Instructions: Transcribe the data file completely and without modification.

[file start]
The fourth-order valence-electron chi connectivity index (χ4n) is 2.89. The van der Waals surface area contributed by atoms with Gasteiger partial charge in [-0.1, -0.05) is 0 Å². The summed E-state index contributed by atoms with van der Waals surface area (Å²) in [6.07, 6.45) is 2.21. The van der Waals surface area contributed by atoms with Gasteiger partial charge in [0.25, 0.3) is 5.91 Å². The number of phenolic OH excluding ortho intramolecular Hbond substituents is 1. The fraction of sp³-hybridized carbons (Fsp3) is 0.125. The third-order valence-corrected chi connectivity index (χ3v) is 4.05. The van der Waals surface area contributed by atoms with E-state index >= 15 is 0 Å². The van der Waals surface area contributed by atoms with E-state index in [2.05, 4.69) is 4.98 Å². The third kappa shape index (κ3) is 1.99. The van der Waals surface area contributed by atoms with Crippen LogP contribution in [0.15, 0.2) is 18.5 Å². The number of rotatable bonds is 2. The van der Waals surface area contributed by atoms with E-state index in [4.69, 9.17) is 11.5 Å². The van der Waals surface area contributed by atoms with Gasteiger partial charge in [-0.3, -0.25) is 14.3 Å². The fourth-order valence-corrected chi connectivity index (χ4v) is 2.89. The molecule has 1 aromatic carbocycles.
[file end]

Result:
The fourth-order valence-electron chi connectivity index (χ4n) is 2.89. The van der Waals surface area contributed by atoms with Gasteiger partial charge in [-0.1, -0.05) is 0 Å². The summed E-state index contributed by atoms with van der Waals surface area (Å²) in [6.07, 6.45) is 2.21. The van der Waals surface area contributed by atoms with Gasteiger partial charge in [0.25, 0.3) is 5.91 Å². The number of phenolic OH excluding ortho intramolecular Hbond substituents is 1. The fraction of sp³-hybridized carbons (Fsp3) is 0.125. The third-order valence-corrected chi connectivity index (χ3v) is 4.05. The van der Waals surface area contributed by atoms with E-state index >= 15 is 0 Å². The van der Waals surface area contributed by atoms with E-state index in [2.05, 4.69) is 4.98 Å². The third kappa shape index (κ3) is 1.99. The van der Waals surface area contributed by atoms with Crippen LogP contribution in [0.15, 0.2) is 18.5 Å². The number of rotatable bonds is 2. The van der Waals surface area contributed by atoms with E-state index in [4.69, 9.17) is 11.5 Å². The van der Waals surface area contributed by atoms with Gasteiger partial charge in [-0.3, -0.25) is 14.3 Å². The fourth-order valence-corrected chi connectivity index (χ4v) is 2.89. The molecule has 1 aromatic carbocycles.